Year-end tax planning appears confusing as the political climate in Congress changes and Congress remains in a stalemate over extending tax cuts scheduled to expire on December 31, 2010.

Generally, year-end tax planning involves finding ways to accelerate or defer income and/or deductions based on this and next year's potential tax liability. However, because most of the tax cuts authorized by Economic Growth and Tax Relief Reconciliation Act of 2001 (EGTRRA), are scheduled to expire on Dec. 31, 2010, unless Congress acts soon, tax rates will automatically go up for all individual taxpayers, including those subject to the lowest tax rates.

While Congress may not act until next year, tax planning now must concentrate on what we know.

Since the tax cuts enacted by the EGTRRA expire at the end of this year, the income tax rates and other provisions for 2010 will be very similar to last year, except for cuts that expired at the end of 2009.

Small Business Job Act (SBJA)

The Small Business Jobs Act of 2010 (SBJA) signed into law on September 27, 2010, extended some of the business tax cuts that had expired in 2009. Highlights of new or extended SBJA tax provisions include:

  • Extending and increasing the Section 179 expensing option for depreciable property used in business, i.e., computers, office furniture, equipment, vehicles, or other tangible business property, to a maximum of $500,000 for tax years beginning 2010 and 2011 only. Also, the expensing election now applies to qualified leasehold improvement property, such as any improvements to an interior portion of a building which is nonresidential real property.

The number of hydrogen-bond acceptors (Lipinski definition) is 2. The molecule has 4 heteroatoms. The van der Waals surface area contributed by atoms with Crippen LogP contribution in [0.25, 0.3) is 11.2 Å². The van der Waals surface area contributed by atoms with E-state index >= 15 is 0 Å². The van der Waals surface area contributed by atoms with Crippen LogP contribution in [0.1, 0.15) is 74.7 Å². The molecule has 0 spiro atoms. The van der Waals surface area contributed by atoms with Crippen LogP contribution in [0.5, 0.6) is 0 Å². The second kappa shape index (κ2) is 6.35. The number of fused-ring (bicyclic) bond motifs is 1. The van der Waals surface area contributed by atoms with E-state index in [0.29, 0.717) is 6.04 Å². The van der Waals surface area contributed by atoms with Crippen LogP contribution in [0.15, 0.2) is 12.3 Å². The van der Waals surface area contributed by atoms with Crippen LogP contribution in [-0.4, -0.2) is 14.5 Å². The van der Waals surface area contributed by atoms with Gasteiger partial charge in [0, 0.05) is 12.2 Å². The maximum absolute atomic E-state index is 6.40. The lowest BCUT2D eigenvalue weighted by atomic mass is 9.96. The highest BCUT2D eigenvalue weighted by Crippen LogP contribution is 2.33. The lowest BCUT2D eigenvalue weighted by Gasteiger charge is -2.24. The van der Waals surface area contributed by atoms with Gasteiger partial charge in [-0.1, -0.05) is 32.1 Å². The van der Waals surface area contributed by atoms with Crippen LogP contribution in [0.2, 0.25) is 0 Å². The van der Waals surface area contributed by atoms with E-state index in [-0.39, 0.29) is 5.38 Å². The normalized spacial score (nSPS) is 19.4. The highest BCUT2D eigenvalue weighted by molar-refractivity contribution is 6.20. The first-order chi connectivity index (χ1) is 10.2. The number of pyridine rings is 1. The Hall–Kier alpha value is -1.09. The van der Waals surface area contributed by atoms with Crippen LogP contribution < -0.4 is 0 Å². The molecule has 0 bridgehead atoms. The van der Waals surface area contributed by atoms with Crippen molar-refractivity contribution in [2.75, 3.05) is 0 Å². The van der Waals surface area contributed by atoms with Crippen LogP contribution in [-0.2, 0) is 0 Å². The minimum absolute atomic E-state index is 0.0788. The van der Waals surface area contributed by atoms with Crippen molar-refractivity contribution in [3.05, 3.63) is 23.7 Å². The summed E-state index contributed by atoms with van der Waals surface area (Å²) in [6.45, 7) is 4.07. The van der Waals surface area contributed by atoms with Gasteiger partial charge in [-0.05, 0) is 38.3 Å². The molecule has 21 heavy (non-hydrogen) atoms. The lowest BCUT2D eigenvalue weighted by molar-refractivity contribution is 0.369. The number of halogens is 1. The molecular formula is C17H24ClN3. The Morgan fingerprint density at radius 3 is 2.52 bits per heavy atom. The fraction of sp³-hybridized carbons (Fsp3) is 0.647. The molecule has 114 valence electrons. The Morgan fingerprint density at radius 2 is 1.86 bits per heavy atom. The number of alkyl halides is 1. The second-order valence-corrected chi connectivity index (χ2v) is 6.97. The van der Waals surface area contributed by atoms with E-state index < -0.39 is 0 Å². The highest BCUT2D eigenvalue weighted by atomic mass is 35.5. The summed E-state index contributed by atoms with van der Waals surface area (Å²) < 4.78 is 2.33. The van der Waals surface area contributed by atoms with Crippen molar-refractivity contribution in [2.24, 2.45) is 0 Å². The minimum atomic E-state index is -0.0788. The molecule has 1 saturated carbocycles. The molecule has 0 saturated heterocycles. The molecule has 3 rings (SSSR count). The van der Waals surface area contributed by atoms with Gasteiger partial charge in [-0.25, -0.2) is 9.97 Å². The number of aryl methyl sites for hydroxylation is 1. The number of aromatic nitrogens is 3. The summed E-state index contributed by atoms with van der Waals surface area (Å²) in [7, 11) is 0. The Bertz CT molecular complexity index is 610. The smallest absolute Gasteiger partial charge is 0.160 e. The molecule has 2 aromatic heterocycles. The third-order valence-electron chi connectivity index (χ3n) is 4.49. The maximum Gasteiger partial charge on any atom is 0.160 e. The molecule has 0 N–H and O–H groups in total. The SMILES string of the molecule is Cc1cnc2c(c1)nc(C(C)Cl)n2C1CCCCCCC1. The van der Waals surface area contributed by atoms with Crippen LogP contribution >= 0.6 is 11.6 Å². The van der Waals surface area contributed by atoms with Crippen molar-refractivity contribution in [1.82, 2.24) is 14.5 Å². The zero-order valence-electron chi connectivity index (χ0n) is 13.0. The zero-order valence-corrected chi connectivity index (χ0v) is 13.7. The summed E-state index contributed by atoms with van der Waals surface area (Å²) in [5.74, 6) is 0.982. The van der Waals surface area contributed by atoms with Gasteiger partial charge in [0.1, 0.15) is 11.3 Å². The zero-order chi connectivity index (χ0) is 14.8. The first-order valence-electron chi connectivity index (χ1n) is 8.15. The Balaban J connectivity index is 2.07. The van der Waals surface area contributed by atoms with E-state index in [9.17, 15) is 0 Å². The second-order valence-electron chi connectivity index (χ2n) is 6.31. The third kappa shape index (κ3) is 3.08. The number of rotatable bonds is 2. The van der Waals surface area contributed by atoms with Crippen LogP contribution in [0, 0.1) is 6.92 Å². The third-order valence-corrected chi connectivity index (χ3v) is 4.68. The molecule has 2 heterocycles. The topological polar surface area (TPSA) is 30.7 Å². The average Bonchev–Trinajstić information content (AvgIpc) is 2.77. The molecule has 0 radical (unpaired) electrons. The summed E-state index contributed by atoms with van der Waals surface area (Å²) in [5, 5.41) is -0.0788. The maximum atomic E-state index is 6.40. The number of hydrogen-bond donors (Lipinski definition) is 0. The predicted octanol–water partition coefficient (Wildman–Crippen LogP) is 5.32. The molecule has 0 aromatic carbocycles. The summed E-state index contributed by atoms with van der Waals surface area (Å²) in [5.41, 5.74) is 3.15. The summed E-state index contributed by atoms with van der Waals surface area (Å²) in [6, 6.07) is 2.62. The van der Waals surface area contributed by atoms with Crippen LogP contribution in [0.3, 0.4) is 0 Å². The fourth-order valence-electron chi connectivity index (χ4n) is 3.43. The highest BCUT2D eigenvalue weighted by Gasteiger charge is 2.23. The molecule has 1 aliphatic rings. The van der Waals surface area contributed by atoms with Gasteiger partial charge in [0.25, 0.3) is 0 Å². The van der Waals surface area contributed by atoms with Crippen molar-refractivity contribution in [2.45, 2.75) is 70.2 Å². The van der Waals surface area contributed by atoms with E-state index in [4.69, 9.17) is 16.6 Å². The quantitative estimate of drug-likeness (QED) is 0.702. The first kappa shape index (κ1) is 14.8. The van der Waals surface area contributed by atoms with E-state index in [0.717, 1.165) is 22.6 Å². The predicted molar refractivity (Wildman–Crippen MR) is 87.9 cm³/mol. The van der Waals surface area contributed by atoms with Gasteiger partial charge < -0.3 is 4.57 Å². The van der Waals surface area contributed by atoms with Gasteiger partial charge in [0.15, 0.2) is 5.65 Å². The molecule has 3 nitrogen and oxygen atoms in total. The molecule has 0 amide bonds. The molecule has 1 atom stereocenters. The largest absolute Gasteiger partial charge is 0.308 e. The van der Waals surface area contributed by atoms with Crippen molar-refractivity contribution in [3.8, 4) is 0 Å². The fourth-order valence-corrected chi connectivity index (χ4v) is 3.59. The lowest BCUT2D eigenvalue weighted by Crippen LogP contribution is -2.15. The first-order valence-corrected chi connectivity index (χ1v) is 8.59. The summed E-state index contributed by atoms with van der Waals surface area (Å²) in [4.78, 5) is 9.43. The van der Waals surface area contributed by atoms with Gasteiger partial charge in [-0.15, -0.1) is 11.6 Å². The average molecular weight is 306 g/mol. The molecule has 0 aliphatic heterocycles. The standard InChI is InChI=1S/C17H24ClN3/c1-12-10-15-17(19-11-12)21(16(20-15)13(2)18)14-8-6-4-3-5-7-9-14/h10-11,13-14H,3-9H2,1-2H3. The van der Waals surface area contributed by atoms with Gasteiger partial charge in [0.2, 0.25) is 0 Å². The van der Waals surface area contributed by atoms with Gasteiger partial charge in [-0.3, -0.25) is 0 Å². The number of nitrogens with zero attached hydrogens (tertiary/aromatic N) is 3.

• Extending the 50percent bonus depreciation deduction for 2010 which was set to expire at the end of 2009, for qualifying property as long as the property is placed into service before January 1, 2011.
  • Limiting penalties for errors in tax reporting that disproportionately affect small businesses.
  • Allowing the deduction of cell phone business use without additional documentation.
  • Temporarily increasing the amount of start-up expenditures entrepreneurs can deduct from their taxes in 2010 from $5,000 to $10,000 (with a phase-out threshold of $60,000 in expenditures).
  • Allowing certain small businesses (with average annual gross receipts for the preceding three tax years of $50 million or less) to "carry back" general business credits to offset five years of taxes. Also general business credits that arise in tax years beginning in 2010 are allowed to offset AMT for 2010.
  • Allowing a deduction for the cost of small business health insurance premiums in calculating self- employment taxes.